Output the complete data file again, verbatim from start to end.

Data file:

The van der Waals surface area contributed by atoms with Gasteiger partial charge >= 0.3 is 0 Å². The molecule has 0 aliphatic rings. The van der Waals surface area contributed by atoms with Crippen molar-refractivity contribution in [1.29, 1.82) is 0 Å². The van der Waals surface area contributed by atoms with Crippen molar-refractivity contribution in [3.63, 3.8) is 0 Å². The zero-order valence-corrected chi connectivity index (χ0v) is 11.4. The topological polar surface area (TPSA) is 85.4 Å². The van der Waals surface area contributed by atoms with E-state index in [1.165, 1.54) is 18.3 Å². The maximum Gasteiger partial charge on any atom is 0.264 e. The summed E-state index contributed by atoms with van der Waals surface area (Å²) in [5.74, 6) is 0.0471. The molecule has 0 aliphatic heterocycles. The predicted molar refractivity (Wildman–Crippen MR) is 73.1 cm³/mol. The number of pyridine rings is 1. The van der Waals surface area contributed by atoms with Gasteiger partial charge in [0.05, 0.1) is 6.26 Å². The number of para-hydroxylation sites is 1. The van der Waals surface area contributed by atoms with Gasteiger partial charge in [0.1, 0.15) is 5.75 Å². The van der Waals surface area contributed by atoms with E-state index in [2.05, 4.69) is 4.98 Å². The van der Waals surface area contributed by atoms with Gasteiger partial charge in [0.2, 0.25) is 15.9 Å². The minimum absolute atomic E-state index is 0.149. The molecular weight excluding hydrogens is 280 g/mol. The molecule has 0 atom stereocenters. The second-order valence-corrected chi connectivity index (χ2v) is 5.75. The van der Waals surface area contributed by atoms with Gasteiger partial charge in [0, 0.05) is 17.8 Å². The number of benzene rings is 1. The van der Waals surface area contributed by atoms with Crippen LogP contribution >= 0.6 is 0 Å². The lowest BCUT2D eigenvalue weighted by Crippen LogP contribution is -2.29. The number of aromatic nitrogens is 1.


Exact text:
The van der Waals surface area contributed by atoms with Gasteiger partial charge >= 0.3 is 0 Å². The molecule has 0 aliphatic rings. The van der Waals surface area contributed by atoms with Crippen molar-refractivity contribution in [1.29, 1.82) is 0 Å². The van der Waals surface area contributed by atoms with Crippen molar-refractivity contribution in [3.63, 3.8) is 0 Å². The zero-order valence-corrected chi connectivity index (χ0v) is 11.4. The topological polar surface area (TPSA) is 85.4 Å². The van der Waals surface area contributed by atoms with E-state index in [1.165, 1.54) is 18.3 Å². The maximum Gasteiger partial charge on any atom is 0.264 e. The summed E-state index contributed by atoms with van der Waals surface area (Å²) in [5.74, 6) is 0.0471. The molecule has 0 aliphatic heterocycles. The predicted molar refractivity (Wildman–Crippen MR) is 73.1 cm³/mol. The number of pyridine rings is 1. The van der Waals surface area contributed by atoms with Gasteiger partial charge in [0.05, 0.1) is 6.26 Å². The number of para-hydroxylation sites is 1. The van der Waals surface area contributed by atoms with Gasteiger partial charge in [0.1, 0.15) is 5.75 Å². The van der Waals surface area contributed by atoms with E-state index in [2.05, 4.69) is 4.98 Å². The van der Waals surface area contributed by atoms with Gasteiger partial charge in [0.2, 0.25) is 15.9 Å². The minimum absolute atomic E-state index is 0.149. The molecular weight excluding hydrogens is 280 g/mol. The molecule has 0 atom stereocenters. The second-order valence-corrected chi connectivity index (χ2v) is 5.75. The van der Waals surface area contributed by atoms with Gasteiger partial charge in [0, 0.05) is 17.8 Å². The number of benzene rings is 1. The van der Waals surface area contributed by atoms with Crippen LogP contribution >= 0.6 is 0 Å². The lowest BCUT2D eigenvalue weighted by Crippen LogP contribution is -2.29. The number of aromatic nitrogens is 1.